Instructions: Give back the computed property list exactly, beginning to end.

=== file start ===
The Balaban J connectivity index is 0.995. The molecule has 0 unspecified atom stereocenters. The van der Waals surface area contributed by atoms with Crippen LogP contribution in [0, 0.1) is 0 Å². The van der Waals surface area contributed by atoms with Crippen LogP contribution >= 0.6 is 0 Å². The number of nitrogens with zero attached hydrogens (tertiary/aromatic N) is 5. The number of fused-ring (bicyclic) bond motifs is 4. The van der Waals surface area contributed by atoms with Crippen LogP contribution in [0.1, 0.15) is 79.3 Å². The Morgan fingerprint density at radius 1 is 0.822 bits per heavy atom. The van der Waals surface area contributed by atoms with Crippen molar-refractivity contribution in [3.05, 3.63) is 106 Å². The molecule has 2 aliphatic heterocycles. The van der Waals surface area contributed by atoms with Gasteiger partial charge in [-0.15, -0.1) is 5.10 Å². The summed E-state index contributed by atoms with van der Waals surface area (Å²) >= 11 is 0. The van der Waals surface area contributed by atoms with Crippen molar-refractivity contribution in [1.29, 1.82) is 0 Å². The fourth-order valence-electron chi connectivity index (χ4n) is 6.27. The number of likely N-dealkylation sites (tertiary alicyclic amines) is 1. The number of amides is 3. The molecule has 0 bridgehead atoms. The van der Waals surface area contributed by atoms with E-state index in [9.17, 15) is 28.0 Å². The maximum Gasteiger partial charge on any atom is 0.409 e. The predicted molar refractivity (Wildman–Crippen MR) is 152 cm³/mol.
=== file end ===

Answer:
The Balaban J connectivity index is 0.995. The molecule has 0 unspecified atom stereocenters. The van der Waals surface area contributed by atoms with Crippen LogP contribution in [0, 0.1) is 0 Å². The van der Waals surface area contributed by atoms with Crippen LogP contribution >= 0.6 is 0 Å². The number of nitrogens with zero attached hydrogens (tertiary/aromatic N) is 5. The number of fused-ring (bicyclic) bond motifs is 4. The van der Waals surface area contributed by atoms with Crippen LogP contribution in [0.1, 0.15) is 79.3 Å². The Morgan fingerprint density at radius 1 is 0.822 bits per heavy atom. The van der Waals surface area contributed by atoms with Crippen molar-refractivity contribution in [3.05, 3.63) is 106 Å². The molecule has 2 aliphatic heterocycles. The van der Waals surface area contributed by atoms with Gasteiger partial charge in [-0.15, -0.1) is 5.10 Å². The summed E-state index contributed by atoms with van der Waals surface area (Å²) >= 11 is 0. The van der Waals surface area contributed by atoms with Crippen molar-refractivity contribution in [1.29, 1.82) is 0 Å². The fourth-order valence-electron chi connectivity index (χ4n) is 6.27. The number of likely N-dealkylation sites (tertiary alicyclic amines) is 1. The number of amides is 3. The molecule has 0 bridgehead atoms. The van der Waals surface area contributed by atoms with E-state index in [9.17, 15) is 28.0 Å². The maximum Gasteiger partial charge on any atom is 0.409 e. The predicted molar refractivity (Wildman–Crippen MR) is 152 cm³/mol.